Jared Kushner, a senior adviser to the White House, is on his way to Saudi Arabia and Qatar this week to hold talks in the tension-ridden region following the assassination of an Iranian nuclear scientist.
A senior administration official said Sunday that Kushner will meet with Saudi Crown Prince Mohammed bin Salman in Saudi Neom and the Emir of Qatar in the coming days. Kushner will be joined by Avi Berkowitz, Brian Hook and Adam Boehler, CEO of the United States International Finance Association.
Kushner and his team have been helping negotiations between Israel and Bahrain, the UAE and Sudan since August. The official said they would like to reach more such agreements before Donald Trump handed over power to elected president Joe Biden on January 20th.
U.S. officials believe that if Saudi Arabia is lured with Israel, other Arab nations will follow. But Saudis do not appear to be on the brink of reaching such a milestone agreement, and in recent weeks officials have focused on other countries, and concerns about Iran’s regional influence are a unifying factor.
Kushner’s journey follows after Mohsen Fakhrizadeh was assassinated on Friday by unknown assailants in Tehran. The Western and Israeli governments believe Fakhrizadeh was the architect of a secret Iranian nuclear weapons program.
Days before the assassination, Israeli Prime Minister Benjamin Netanyahu traveled to Saudi Arabia and met Prince Mohammed, according to an Israeli official, on the Israeli leader’s first publicly confirmed visit. According to Israeli media, they were joined by U.S. Secretary of State Mike Pompeo.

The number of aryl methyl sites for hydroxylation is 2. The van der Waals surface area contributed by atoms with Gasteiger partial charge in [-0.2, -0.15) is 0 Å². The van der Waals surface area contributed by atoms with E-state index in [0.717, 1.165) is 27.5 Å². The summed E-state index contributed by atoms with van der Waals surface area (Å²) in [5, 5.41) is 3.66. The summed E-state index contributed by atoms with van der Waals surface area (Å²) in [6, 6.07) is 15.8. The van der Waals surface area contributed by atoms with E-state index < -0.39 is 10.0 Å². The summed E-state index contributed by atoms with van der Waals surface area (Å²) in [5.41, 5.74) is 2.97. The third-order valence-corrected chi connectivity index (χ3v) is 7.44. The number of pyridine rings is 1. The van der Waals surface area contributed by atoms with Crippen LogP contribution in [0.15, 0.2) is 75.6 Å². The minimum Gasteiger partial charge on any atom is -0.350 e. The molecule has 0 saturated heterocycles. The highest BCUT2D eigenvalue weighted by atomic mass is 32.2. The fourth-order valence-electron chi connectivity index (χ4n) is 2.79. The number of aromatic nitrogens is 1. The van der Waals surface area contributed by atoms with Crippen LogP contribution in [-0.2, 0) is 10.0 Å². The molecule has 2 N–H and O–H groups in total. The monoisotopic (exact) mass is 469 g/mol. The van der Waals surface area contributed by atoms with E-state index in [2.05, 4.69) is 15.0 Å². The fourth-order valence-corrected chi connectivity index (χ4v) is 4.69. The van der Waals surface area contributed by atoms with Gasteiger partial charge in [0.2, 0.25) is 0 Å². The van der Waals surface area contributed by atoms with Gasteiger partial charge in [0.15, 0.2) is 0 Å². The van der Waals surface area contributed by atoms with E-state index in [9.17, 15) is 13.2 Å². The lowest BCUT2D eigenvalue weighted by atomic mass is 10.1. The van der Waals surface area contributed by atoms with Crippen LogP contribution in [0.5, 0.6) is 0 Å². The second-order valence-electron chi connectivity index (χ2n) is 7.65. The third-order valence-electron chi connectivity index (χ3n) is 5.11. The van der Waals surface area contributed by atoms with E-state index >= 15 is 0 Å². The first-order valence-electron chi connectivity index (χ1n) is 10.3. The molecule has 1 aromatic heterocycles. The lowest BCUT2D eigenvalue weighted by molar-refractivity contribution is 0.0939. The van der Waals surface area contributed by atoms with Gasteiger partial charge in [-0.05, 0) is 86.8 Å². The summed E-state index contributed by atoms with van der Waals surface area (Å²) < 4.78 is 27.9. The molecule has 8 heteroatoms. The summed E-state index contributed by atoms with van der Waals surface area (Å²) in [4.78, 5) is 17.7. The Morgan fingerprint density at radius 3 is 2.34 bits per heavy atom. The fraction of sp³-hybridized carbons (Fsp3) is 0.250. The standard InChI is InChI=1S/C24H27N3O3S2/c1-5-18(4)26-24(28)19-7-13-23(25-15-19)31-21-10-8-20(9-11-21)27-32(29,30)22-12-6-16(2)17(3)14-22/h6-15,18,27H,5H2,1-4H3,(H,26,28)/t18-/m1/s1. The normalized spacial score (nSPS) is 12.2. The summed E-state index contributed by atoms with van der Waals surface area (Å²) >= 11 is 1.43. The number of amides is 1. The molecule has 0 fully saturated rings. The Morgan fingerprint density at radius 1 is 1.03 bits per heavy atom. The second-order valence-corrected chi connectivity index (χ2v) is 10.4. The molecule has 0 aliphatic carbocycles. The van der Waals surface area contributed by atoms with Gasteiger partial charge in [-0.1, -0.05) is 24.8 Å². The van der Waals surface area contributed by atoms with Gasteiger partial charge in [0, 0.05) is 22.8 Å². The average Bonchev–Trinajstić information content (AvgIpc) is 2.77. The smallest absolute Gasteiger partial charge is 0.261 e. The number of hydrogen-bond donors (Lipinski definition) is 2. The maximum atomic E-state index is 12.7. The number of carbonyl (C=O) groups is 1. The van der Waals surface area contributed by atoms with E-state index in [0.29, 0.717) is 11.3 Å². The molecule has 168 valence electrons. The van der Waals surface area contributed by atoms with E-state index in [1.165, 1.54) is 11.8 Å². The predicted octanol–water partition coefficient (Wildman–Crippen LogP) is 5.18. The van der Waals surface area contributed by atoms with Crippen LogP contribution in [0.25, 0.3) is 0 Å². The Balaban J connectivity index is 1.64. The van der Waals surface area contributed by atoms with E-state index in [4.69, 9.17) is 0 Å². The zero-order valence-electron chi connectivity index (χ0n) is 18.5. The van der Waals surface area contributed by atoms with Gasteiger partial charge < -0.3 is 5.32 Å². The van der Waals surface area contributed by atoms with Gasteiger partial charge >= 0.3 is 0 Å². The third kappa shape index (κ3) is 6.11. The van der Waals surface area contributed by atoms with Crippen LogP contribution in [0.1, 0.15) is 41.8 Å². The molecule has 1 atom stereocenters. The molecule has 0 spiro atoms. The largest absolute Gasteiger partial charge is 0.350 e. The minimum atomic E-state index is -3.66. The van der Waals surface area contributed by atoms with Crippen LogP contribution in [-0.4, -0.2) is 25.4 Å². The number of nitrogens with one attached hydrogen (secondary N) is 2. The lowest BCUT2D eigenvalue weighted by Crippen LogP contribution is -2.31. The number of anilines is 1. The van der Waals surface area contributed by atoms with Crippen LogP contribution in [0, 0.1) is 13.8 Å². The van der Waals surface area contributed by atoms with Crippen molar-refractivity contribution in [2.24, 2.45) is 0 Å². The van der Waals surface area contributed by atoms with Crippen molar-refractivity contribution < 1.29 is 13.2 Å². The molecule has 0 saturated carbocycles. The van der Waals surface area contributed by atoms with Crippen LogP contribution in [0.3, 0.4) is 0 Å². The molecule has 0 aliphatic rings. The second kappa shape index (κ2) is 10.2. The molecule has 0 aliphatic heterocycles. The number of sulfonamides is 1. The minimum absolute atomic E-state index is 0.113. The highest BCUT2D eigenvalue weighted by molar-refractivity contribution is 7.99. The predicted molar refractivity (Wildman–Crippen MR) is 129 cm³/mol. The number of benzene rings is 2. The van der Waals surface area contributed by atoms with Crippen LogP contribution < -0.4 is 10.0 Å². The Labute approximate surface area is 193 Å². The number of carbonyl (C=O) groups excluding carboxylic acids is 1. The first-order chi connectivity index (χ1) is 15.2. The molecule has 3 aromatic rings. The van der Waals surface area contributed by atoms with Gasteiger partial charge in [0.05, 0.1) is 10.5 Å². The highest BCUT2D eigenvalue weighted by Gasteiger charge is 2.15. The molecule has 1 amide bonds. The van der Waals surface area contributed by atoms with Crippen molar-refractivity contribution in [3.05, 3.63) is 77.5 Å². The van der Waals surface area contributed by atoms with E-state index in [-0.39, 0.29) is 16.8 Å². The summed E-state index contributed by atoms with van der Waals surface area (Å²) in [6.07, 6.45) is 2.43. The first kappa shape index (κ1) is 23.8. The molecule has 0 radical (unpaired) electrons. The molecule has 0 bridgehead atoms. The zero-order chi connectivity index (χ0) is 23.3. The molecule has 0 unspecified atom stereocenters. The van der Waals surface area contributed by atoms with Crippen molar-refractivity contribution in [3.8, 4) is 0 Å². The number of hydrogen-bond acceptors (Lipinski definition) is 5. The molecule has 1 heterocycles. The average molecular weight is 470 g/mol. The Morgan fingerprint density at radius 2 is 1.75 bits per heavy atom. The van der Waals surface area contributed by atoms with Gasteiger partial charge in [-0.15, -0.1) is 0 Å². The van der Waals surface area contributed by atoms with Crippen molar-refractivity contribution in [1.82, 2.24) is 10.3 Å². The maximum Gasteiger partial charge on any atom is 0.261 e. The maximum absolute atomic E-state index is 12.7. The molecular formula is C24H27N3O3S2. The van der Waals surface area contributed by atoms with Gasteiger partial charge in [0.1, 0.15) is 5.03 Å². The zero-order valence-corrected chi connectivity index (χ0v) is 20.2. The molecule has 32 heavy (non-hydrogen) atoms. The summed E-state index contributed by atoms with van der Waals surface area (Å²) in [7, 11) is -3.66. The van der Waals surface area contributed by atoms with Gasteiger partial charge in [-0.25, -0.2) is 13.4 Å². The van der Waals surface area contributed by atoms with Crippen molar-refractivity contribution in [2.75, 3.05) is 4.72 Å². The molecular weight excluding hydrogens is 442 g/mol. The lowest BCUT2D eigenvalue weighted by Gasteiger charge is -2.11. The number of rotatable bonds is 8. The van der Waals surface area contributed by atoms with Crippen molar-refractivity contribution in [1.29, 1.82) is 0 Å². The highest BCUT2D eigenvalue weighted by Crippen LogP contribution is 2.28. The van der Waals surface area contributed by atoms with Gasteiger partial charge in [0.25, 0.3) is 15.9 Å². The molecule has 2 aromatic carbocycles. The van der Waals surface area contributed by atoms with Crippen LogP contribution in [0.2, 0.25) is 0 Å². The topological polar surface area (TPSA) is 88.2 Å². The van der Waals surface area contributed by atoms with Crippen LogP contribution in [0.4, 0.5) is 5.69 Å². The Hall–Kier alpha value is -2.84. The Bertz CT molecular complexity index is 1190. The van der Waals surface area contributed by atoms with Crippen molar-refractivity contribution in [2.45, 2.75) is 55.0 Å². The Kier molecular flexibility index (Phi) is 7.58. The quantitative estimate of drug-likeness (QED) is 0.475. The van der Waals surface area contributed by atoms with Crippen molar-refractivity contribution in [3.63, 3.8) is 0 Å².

The historic meeting highlighted how resistance to Tehran will result in a strategic realignment of the countries of the Middle East. Prince Mohammed and Netanyahu fear that Biden will adopt a similar policy on Iran as under Barack Obama’s presidency, which has strengthened Washington’s ties with its traditional regional allies. Biden said he would rejoin the international nuclear pact with Iran, which Trump abandoned in 2018 – and work with its allies to strengthen its terms – if Tehran first re-adheres to strict compliance.
For security reasons, the senior administrator, who told Anuters news agency anonymously, declined to provide further details about Kushner’s trip.
The official said Kushner met with Kuwait Foreign Minister Sheikh Ahmad Nasser Al-Mohammad Al-Sabah in the White House last week. Kuwait can be seen as critical in any effort to resolve the three-year gap between Qatar and other members of the Gulf Cooperation Council.
Saudi Arabia, Egypt, Bahrain, and the UAE, which are made up of the GCC, severed diplomatic ties with Qatar in 2017 and led a boycott over allegations that Qatar supported terrorism, which it denies.